Episode #77 – Jesus Christ Superstar (Part 1: The Musicians)

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Show Updates:

Lead up to the Album:

  • Andrew Lloyd Webber met Tim Rice in 1965.  Webber was 17 and trying to write for musical theater.  Rice was 20 and trying to make it as a writer of pop songs.
  • On April 21, 1965 wrote a letter to Lloyd-Webber.  He said that he’d heard through a Mr. Desmond Elliott of Arlington Books, that Webber had been looking for a “with it” writer of lyrics for his songs.  Lloyd-Webber contacted him and they arranged a meeting.
  • In Lloyd-Webber’s autobiography he describes Tim Rice as a “six foot something, thin as a rake, blond bombshell of an adonis.”  He also states that he learned Rice’s real ambition was to be a heartthrob rock star.
  • He also states that Rice was working on a lot of stuff and that he imagined that one day it “would be nice to say I had met him before he was world famous . . . “
  • The first collaborated on “The Likes of Us”  a musical which was never able to get a backer and  didn’t end up getting live production until 2005.
  • Alan Doggett, a family friend of the Lloyd Webbers who had worked with them on “The Likes of Us” commissioned them to write a “pop cantata” based on the Old Testament. Two previous “pop cantatas” existed.  The first was “The Daniel Jazz” written by Herbert Chapell in 1963.  The second was Jonah-Man Jazz written by Michael Hurd in 1966.  Both had been published by Novello, a music publisher who would be producing this.
  • The result was NOT Jesus Christ Superstar, but Joseph and the Amazing Technicolor Dreamcoat.  It got some recognition as a humorous retelling of the story of Joseph.
  • In 1969 they paired up again and wrote the song “Try it And See” for the Eurovision Song Contest for the artist Lulu.  It did not make it as the UK entry for 1969 though Lulu did sing the song “Boom Bang-a-Bang.”
  • Superstar was the first song they recorded and released as a single written by Judas, questioning Jesus and his legacy from a 20th century perspective, the eventual follow up to “Heaven on Their Minds” which is the opening song by Judas questioning Jesus in his own time.
  • They wanted to get a successful single on the charts so they’d be given the green light to record the entire album that hadn’t yet been written.  This would get them the ability to finally perform the sive show.  They intentionally made this single radio friendly.  It got a ton of release internationally and sold well.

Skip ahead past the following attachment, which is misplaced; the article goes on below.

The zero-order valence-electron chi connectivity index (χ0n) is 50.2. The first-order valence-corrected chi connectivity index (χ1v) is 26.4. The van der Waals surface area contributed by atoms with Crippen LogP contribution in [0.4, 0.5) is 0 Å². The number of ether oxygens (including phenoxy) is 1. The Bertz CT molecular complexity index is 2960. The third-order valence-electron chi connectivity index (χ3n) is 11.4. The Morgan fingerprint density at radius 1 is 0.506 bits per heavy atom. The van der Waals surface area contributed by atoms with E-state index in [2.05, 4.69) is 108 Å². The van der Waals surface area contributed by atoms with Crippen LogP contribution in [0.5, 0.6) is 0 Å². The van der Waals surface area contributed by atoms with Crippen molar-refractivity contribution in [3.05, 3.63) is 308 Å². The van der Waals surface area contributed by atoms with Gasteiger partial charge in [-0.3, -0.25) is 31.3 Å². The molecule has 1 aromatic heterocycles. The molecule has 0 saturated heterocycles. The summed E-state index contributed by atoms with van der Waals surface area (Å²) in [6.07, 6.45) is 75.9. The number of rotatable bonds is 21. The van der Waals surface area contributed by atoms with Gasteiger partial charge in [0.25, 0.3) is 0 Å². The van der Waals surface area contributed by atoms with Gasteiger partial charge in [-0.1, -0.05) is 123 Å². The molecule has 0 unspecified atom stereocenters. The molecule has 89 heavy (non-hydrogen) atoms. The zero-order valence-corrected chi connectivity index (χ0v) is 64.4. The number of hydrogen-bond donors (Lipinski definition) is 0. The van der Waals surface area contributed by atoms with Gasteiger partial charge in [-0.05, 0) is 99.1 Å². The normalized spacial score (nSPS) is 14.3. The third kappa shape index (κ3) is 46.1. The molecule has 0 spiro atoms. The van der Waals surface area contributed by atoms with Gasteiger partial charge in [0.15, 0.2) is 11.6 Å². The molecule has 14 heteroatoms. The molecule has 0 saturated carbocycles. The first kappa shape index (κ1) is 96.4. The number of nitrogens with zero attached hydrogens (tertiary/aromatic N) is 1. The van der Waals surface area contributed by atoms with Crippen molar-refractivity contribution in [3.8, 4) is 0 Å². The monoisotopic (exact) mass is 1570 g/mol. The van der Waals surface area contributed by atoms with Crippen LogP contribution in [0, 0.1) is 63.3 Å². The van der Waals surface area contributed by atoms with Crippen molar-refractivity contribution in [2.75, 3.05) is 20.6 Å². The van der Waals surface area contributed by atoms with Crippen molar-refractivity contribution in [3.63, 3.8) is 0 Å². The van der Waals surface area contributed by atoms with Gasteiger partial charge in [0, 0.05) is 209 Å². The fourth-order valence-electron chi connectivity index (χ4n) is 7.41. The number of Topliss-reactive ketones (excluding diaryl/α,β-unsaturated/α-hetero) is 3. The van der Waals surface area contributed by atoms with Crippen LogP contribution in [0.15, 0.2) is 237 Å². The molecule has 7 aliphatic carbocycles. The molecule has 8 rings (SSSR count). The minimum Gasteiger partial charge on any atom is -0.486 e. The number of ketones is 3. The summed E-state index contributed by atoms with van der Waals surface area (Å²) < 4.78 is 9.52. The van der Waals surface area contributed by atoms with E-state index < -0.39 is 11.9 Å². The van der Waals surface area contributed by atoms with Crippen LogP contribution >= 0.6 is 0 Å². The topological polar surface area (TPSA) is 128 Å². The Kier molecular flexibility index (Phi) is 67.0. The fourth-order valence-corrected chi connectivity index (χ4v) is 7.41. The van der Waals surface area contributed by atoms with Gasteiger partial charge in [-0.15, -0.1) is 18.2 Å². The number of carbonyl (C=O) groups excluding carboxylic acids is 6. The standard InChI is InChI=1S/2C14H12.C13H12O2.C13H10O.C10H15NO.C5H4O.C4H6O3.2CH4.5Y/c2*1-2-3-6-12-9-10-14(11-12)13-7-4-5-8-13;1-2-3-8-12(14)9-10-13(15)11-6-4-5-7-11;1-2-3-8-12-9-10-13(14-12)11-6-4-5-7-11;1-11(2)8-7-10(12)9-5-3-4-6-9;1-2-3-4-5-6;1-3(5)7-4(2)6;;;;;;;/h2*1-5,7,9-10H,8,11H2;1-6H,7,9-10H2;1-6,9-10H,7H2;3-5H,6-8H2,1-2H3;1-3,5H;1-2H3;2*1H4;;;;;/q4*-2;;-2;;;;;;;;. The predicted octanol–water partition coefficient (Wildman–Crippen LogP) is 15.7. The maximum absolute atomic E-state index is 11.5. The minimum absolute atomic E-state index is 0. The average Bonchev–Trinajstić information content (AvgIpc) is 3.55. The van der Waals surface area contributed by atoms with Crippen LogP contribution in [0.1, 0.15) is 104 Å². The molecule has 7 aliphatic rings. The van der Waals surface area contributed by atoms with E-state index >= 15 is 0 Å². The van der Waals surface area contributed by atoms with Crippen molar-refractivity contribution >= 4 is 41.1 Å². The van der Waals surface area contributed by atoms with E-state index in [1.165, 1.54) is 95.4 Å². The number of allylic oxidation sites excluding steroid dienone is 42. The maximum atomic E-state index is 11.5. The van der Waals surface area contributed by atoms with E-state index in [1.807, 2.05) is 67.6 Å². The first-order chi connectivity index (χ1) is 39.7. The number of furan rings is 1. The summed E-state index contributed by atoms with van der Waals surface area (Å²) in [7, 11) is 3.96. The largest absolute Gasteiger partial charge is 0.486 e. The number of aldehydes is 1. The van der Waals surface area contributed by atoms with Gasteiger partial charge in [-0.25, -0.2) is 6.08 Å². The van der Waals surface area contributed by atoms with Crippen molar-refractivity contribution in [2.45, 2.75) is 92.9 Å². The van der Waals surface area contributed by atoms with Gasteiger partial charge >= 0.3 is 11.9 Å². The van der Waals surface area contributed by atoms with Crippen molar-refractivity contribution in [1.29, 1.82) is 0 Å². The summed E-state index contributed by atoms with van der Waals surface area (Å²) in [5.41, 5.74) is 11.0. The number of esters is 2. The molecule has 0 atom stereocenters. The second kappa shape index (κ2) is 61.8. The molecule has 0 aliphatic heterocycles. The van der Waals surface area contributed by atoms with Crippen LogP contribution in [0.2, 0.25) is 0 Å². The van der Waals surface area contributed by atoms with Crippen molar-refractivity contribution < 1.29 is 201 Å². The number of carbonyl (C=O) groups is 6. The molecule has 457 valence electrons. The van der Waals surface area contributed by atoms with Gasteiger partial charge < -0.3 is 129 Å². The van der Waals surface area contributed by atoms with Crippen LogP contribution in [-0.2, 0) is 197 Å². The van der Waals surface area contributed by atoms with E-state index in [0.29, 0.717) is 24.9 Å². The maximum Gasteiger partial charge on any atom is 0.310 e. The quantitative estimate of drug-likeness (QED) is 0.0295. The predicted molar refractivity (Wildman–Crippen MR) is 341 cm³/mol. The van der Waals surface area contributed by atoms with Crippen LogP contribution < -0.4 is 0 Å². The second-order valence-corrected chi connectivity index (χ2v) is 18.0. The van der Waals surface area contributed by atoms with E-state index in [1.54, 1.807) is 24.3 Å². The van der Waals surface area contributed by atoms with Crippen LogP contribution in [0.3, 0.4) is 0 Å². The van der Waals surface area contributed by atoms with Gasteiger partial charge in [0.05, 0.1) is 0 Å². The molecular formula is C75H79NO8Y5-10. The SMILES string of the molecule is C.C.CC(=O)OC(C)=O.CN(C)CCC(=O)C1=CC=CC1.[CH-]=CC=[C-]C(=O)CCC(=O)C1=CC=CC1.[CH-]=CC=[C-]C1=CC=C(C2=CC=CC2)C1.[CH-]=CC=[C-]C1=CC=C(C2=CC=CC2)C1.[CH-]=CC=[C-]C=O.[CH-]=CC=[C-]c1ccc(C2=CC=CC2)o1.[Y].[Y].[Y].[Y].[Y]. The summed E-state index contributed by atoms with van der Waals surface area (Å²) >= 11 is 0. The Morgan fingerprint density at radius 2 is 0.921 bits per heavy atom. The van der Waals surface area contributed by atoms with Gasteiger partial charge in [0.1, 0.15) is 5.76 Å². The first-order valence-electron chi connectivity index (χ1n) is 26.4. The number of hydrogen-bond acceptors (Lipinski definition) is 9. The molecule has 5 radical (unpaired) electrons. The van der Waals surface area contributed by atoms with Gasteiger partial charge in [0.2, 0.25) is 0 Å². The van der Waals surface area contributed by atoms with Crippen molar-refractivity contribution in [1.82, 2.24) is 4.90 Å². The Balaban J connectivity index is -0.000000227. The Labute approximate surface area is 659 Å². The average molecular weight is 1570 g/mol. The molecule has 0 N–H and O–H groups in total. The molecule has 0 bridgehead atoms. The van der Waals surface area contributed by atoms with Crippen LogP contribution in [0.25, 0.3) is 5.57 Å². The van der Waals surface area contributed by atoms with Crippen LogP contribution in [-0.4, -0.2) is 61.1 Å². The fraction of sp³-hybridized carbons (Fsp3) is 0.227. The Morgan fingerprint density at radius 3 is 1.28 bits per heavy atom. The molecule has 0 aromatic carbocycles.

• They were given the budget for a full symphony orchestra by MCA and were allowed to produce it themselves.  The catch was that MCA wanted to own the worldwide rights to future recordings.
  • They got a terrible deal for the royalties behind the “Superstar” single but they were in no position to turn it down.
  • Murray head recommended the Grease band and other musicians and they got to work recording.
  • The recordings took place at Olympic Studios in the Southwest suburb of Barnes. It was considered to be a top rock studio.  It also had a large room that could fit an entire orchestra so that’s what they used to record the Superstar single.
  • The engineers suggested the band record with a metronome in their headphones.  Lloyd-Webber and the band did not want to do this as they were afraid it would come across too mechanically.  Keith Grant who was engineering was very worried about how they’d be able to overdub a symphony orchestra with no click track.  Webber wanted to take the gamble so that they could have a great rhythm track.
  • The band and the soul singers were recorded first then the orchestra after under the direction of Alan O’Duffy.
  • Apparently the timekeeping issue did become extremely difficult for the orchestra.
  • The first day with the band on the studio was coming and Webber got the band together and had them jam for a half an hour then they’d record a short segment with the band.  That’s how “What’s the Buzz” came together along with the moneylenders sequence.


  • The musicians for Jesus Christ Superstar, the principle rock band at least,  were largely recruited from UK rock bands at the time including The Grease Band, Juicy Lucy, and Wynder K Frog.

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